tsuomela + federal-reserve   8

Interactive: Which Banks Got Emergency Loans from the Fed During the Financial Meltdown?
Wednesday the Federal Reserve released data on more than 21,000 loans and other deals it made through a dozen emergency programs created during the financial crisis. The Fed used trillions of dollars to stabilize the economy when the housing bubble burst and credit markets froze.

We combined the Fed’s three programs that loaned directly to banks and other financial firms with the goal of getting them to start lending again. We hope to post on the Fed’s other programs soon.
data  media  federal-reserve  crisis  2008  business  banking  loans  journalism 
december 2010 by tsuomela
Auerback: The Real Reason Banks Aren’t Lending « naked capitalism
More striking, private credit growth seemingly had nothing to do with the takeoff of the economy. Industrial production, off the 1932 low, doubled by 1935. By contrast, bank credit to the private sector fell until the middle of 1935. Because of the collapse in nominal income during the depression, the U.S. private sector was more indebted than ever in the Depression lows. Yet somehow it took off and sustained its takeoff with no growth in private credit whatsoever. The 14% average annual increase in nominal GDP from early 1932 to 1935 resulted in huge private deleveraging, largely as a consequence of aggressive fiscal stimulus.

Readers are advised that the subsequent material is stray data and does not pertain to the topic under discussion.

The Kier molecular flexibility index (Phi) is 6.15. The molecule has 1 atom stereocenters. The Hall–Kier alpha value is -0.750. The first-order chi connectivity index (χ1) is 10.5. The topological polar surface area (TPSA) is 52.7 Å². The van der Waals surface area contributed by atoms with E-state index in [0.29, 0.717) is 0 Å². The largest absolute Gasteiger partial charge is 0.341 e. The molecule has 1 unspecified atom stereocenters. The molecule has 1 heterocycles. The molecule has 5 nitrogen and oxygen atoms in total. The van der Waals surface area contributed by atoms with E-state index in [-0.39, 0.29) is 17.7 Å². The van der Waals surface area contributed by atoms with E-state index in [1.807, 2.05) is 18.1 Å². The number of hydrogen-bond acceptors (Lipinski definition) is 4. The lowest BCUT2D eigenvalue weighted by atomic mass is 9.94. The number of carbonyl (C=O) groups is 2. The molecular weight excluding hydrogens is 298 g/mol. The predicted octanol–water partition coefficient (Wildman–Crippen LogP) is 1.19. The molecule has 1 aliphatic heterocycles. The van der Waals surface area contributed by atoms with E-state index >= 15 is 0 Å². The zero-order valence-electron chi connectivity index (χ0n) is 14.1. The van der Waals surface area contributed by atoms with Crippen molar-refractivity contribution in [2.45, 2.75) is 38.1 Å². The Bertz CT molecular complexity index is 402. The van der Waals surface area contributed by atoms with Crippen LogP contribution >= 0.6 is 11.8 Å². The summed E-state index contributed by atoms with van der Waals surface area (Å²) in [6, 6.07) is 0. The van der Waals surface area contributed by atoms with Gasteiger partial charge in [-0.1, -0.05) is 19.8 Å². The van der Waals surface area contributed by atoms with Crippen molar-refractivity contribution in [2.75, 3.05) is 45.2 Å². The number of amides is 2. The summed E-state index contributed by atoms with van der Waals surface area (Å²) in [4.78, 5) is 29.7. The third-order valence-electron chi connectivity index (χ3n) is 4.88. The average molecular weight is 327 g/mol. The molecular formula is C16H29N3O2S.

economics  history  great-depression  recession  federal-reserve  interest-rates  debt 
august 2010 by tsuomela
interfluidity » The stickiest price
Among the stickiest prices, of course, is the wage rate. In practice, from the mid 1980s right up through 2008, the one thing modern central bankers absolutely positively refused to tolerate was “inflation” of wages. God forbid there be an upcreep in unit labor costs, implying that a shift in the income share away from capital and towards workers. Central banks jack up interest rates right away, because what if the change in relative prices is a mistake? We wouldn’t want that to stick, oh no no no no no. But when the capital’s share of income shifted skyward while deunionization and globalization sapped worker bargaining power? Well, we learned the meaning of an asymmetric policy response.
federal-reserve  banking  interest-rates  wages  monetary-policy  jobs  inflation 
july 2010 by tsuomela
Economic Scene - The Caution of the Fed Comes With a Risk - NYTimes.com
The main historical lesson of financial crises is that governments are usually too passive. They respond in dribs and drabs, as Japan did in the 1990s and Europe did in 2008. Or they remove support too quickly, as Franklin Roosevelt did in 1937, and then the economy struggles to escape its funk.

Look around at the American economy today. Unemployment is 9.7 percent. Inflation in recent months has been zero. States are cutting their budgets. Congress is balking at spending the money to prevent state layoffs. The Fed is standing pat, too. Bond investors, fickle as they may be, show no signs of panicking.
economics  recession  federal-reserve  interest  monetary-policy 
june 2010 by tsuomela
Secret Banking Cabal Emerges From AIG Shadows: David Reilly - Bloomberg.com
The idea of secret banking cabals that control the country and global economy are a given among conspiracy theorists who stockpile ammo, bottled water and peanut butter. After this week’s congressional hearing into the bailout of American International Group Inc., you have to wonder if those folks are crazy after all.
banking  reform  federal-reserve  government  bailout  aig 
january 2010 by tsuomela

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